Somnath Bhattacharya[edit]

Somnath Bhattacharya further elaborates on the views related to transvestite and transsexuality traits of Ramakrishna.[70] Bhattacharyya argues that dressing up in feminine attire as part of a legitimate and culturally accepted sadhana for a short period of time does not amount to transvestism, since Ramakrishna also dressed like a Shakta and a Vaishnava during his Shakti and Vaishnava sadhana days, and like a Muslim during his Islam sadhana, which was in male attire. Bhattacharya argues that Ramakrishna's dressing habits were in line with this religious practice. Bhattacharya also argues that Ramakrishna cannot be described as a secondary transsexual. He quotes Ramakrishna's words. "Formerly I too used to see many visions, but now in my ecstatic state I don't see so many. I am gradually getting over my feminine nature; I feel nowadays more like a man. Therefore I control my emotions; I don't manifest it outwardly so much. ..."[71] Bhattacharya writes that the American Psychiatric Association defines transsexuality as a strong and persistent cross-gender identification, and not merely a desire for any perceived cultural advantages of being the other sex; it is a disorder always involving distress to the person, with a feeling of estrangement from the body and a felt need to alter the appearance of the body.[70]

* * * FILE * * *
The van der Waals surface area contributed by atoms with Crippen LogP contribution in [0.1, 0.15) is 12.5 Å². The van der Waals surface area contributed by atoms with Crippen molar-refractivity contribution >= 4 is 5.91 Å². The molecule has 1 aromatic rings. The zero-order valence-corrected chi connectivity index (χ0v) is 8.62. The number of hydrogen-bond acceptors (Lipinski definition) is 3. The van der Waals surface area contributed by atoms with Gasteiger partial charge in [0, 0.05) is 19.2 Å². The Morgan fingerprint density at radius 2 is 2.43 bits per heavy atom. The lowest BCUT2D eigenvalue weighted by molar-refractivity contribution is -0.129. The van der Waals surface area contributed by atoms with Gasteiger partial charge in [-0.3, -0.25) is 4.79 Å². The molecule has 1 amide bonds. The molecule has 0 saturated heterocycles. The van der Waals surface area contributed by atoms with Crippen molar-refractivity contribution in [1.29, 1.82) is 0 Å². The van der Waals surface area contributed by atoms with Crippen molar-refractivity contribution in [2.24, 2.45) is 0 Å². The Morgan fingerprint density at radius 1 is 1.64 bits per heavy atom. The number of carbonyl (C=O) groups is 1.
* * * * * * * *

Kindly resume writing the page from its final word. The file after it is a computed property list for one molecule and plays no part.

J.S. Hawley[edit]

John Stratton Hawley, Professor of Religion at Barnard College, in his 2004 paper The Damage of Separation: Krishna's Loves and Kali's Child[72] examines the following:

  • Is it right to think of the religious and erotic realms as overlapping, particularly when a homosexual dimension is involved.
  • Second, if Hindus and Hinduism are the subject, should non-Hindus refrain from speaking?

In this study, J.S. Hawley revisits the Kali's Child debate highlighting one of its central terms — the vyakulata feeling of Ramakrishna. J.S.Hawley argues that "neither the gopis’ torment nor Ramakrishna's must be allowed to devolve to a bodily level."[72] Hawley further argues that "communities of people who respond to different sexual orientations should not indiscriminately impose their thoughts on religious communities....Eros is dangerous"[50]

Alan Roland[edit]

Attempts by modern authors to psychoanalyze Ramakrishna are questioned by practicing psychoanalyst Alan Roland, who has written extensively about applying Western psychoanalysis to Eastern cultures,[73][74][75][76] and charges that psychoanalysis has been misapplied to Ramakrishna.[47][77] Roland decries the facile decoding of Hindu symbols, such as Kali's sword and Krishna's flute, into Western sexual metaphors—thereby reducing Ramakrishna's spiritual aspiration to the basest psychopathology.[78] The conflation of Ramakrishna's spiritual ecstasy, or samādhi, with unconscious dissociated states due to repressed homoerotic feelings is not based on common psychoanalytic definitions of these two different motivations, according to Roland.[78] He also writes that it is highly questionable whether Ramakrishna's spiritual aspirations and experiences involve regression—responding to modern attempts to reduce Ramakrishna's spiritual states to a subconscious response to an imagined childhood trauma.[79]